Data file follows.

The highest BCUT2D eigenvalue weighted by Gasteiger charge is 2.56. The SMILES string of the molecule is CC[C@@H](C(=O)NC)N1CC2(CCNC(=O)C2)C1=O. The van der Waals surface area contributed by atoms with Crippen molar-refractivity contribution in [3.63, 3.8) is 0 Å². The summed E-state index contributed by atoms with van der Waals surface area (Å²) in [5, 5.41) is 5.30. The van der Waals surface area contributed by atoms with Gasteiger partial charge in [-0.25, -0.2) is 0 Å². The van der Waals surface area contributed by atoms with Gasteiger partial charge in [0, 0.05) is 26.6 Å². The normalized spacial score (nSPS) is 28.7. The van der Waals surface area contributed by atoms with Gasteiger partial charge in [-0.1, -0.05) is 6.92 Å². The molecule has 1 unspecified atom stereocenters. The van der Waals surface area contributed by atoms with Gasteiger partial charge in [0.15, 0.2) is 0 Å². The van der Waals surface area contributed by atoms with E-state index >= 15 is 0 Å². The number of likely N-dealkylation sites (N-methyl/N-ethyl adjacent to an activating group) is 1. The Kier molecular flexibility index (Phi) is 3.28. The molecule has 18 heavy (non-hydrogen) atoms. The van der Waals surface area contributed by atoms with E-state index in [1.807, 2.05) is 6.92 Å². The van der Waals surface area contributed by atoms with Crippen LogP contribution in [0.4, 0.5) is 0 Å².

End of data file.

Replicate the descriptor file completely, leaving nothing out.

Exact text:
The highest BCUT2D eigenvalue weighted by Gasteiger charge is 2.56. The SMILES string of the molecule is CC[C@@H](C(=O)NC)N1CC2(CCNC(=O)C2)C1=O. The van der Waals surface area contributed by atoms with Crippen molar-refractivity contribution in [3.63, 3.8) is 0 Å². The summed E-state index contributed by atoms with van der Waals surface area (Å²) in [5, 5.41) is 5.30. The van der Waals surface area contributed by atoms with Gasteiger partial charge in [-0.25, -0.2) is 0 Å². The van der Waals surface area contributed by atoms with Gasteiger partial charge in [0, 0.05) is 26.6 Å². The normalized spacial score (nSPS) is 28.7. The van der Waals surface area contributed by atoms with Gasteiger partial charge in [-0.1, -0.05) is 6.92 Å². The molecule has 1 unspecified atom stereocenters. The van der Waals surface area contributed by atoms with Gasteiger partial charge in [0.15, 0.2) is 0 Å². The van der Waals surface area contributed by atoms with E-state index >= 15 is 0 Å². The number of likely N-dealkylation sites (N-methyl/N-ethyl adjacent to an activating group) is 1. The Kier molecular flexibility index (Phi) is 3.28. The molecule has 18 heavy (non-hydrogen) atoms. The van der Waals surface area contributed by atoms with E-state index in [1.807, 2.05) is 6.92 Å². The van der Waals surface area contributed by atoms with Crippen LogP contribution in [0.4, 0.5) is 0 Å².